Enjoy the playground scenes, but read another book for a better bullying message.

THE POUT-POUT FISH AND THE BULLY-BULLY SHARK

From the Pout-Pout Fish series

Mr. Fish and his friends find their spines (well, maybe not the octopus or the squid…) when dealing with a shark.

Tummy Tickle Park is the stuff of children’s dreams: swings, monkey bars, a phenomenal slide—and one mean bully of a shark. This meanie repeatedly tells the friends to scram, though strangely, no reason is given or shown as to why he wants the park to himself. The fish don’t leave, instead just flattening themselves to the ocean floor or hiding. “Shark acted badly. / Being mean is wrong. / But I’m just one fish! / Am I really that strong?” Mr. Fish wonders. After the third pass from the shark (and iteration of Mr. Fish’s lament), Mr. Fish finds his strength, especially with his friends swimming beside him. The bullying magically stops when Mr. Fish uses his words (“Bully isn’t who you are, / But it is what you have done”) and demands respect. Facilely, the final scenes show Shark studying etiquette and then joining the fun. While repetition, especially in a rhyming book like this one, can reinforce a book’s message and give listeners an active role in chiming in on the refrains, this one pushes the idea too far, repeating large sections of three different stanzas throughout. Hanna’s artwork is full of humorous details that will keep kids poring over the pages, but the scared expressions on the creatures are a bit forced.

Enjoy the playground scenes, but read another book for a better bullying message. (Picture book. 3-7)

Pub Date: Sept. 5, 2017

ISBN: 978-0-374-30402-7

Page Count: 32

Publisher: Farrar, Straus and Giroux

Review Posted Online: June 14, 2017

Kirkus Reviews Issue: July 1, 2017

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A terrific choice for the preschool crowd.

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TIME FOR SCHOOL, LITTLE BLUE TRUCK

Little Blue Truck learns that he can be as important as the big yellow school bus.

Little Blue Truck is driving along the country road early one morning when he and driver friend Toad come across a big, yellow, shiny school bus. The school bus is friendly, and so are her animal passengers, but when Little Blue Truck wishes aloud he could do an important job like hers, the school bus says only a bus of her size and features can do this job. Little Blue Truck continues along, a bit envious, and finds Piggy crying by the side of the road, having missed the bus. Little Blue tells Piggy to climb in and takes a creative path to the school—one the bus couldn’t navigate—and with an adventurous spirit, gets Piggy there right on time. The simple, rhyming text opens the story with a sweet, fresh, old-fashioned tone and continues with effortlessly rhythmical lines throughout. Little Blue is a brave, helpful, and hopeful character young readers will root for. Adults will feel a rush of nostalgia and delight in sharing this story with children as the animated vehicles and animals in innocent, colorful countryside scenes evoke wholesome character traits and values of growth, grit, and self-acceptance. (This book was reviewed digitally.)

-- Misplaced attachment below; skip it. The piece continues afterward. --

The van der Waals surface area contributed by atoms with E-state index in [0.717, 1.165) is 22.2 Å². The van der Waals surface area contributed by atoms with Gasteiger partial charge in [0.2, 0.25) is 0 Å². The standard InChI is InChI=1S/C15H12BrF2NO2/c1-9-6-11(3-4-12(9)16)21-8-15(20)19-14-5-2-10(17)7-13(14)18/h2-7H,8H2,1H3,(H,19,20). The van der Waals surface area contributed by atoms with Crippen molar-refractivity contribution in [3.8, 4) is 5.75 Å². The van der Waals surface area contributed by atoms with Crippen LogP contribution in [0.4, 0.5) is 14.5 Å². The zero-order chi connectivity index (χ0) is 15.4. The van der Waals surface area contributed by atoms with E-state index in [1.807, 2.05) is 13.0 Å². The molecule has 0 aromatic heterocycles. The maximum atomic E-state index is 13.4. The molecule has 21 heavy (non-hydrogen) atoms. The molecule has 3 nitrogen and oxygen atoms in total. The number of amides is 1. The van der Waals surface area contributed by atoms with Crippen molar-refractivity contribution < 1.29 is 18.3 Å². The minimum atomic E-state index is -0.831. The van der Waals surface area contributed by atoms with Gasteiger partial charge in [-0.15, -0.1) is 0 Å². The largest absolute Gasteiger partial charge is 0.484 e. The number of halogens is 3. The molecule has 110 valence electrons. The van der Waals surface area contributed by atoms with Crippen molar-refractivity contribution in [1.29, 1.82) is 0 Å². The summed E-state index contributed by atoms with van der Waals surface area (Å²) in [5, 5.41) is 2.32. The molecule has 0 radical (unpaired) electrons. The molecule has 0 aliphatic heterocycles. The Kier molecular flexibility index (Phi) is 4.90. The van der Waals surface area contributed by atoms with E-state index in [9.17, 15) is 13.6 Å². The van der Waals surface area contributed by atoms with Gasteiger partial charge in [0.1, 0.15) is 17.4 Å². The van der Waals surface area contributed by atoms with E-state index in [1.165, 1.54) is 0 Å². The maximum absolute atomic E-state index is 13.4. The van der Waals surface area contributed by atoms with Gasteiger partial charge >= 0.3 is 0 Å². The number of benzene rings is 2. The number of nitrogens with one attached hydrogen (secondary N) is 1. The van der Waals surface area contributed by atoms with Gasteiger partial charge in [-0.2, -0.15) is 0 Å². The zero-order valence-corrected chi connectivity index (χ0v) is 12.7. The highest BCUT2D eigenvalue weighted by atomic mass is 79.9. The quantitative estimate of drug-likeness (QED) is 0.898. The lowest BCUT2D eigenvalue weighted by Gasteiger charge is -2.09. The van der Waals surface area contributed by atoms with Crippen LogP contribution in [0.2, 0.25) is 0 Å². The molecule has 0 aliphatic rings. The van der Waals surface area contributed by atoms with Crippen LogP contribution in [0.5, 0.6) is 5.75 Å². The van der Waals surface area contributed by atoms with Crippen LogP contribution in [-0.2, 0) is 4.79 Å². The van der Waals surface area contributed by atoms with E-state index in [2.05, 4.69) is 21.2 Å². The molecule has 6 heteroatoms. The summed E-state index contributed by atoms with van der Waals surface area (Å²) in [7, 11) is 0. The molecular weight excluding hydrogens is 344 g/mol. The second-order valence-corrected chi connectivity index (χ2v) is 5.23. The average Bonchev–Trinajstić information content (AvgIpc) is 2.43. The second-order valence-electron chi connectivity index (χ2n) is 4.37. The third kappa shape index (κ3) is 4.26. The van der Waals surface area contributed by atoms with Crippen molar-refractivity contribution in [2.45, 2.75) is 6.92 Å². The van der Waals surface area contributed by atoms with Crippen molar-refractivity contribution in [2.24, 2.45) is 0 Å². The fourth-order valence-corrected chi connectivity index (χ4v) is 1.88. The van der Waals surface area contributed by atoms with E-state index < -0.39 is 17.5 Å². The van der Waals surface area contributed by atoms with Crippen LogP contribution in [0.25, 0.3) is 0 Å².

A terrific choice for the preschool crowd. (Picture book. 3-7)

Pub Date: June 29, 2021

ISBN: 978-0-358-41224-3

Page Count: 32

Publisher: HMH Books

Review Posted Online: May 19, 2021

Kirkus Reviews Issue: June 1, 2021

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Hee haw.

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THE WONKY DONKEY

The print version of a knee-slapping cumulative ditty.

In the song, Smith meets a donkey on the road. It is three-legged, and so a “wonky donkey” that, on further examination, has but one eye and so is a “winky wonky donkey” with a taste for country music and therefore a “honky-tonky winky wonky donkey,” and so on to a final characterization as a “spunky hanky-panky cranky stinky-dinky lanky honky-tonky winky wonky donkey.” A free musical recording (of this version, anyway—the author’s website hints at an adults-only version of the song) is available from the publisher and elsewhere online. Even though the book has no included soundtrack, the sly, high-spirited, eye patch–sporting donkey that grins, winks, farts, and clumps its way through the song on a prosthetic metal hoof in Cowley’s informal watercolors supplies comical visual flourishes for the silly wordplay. Look for ready guffaws from young audiences, whether read or sung, though those attuned to disability stereotypes may find themselves wincing instead or as well.

Hee haw. (Picture book. 5-7)

Pub Date: May 1, 2010

ISBN: 978-0-545-26124-1

Page Count: 26

Publisher: Scholastic

Review Posted Online: Dec. 29, 2018

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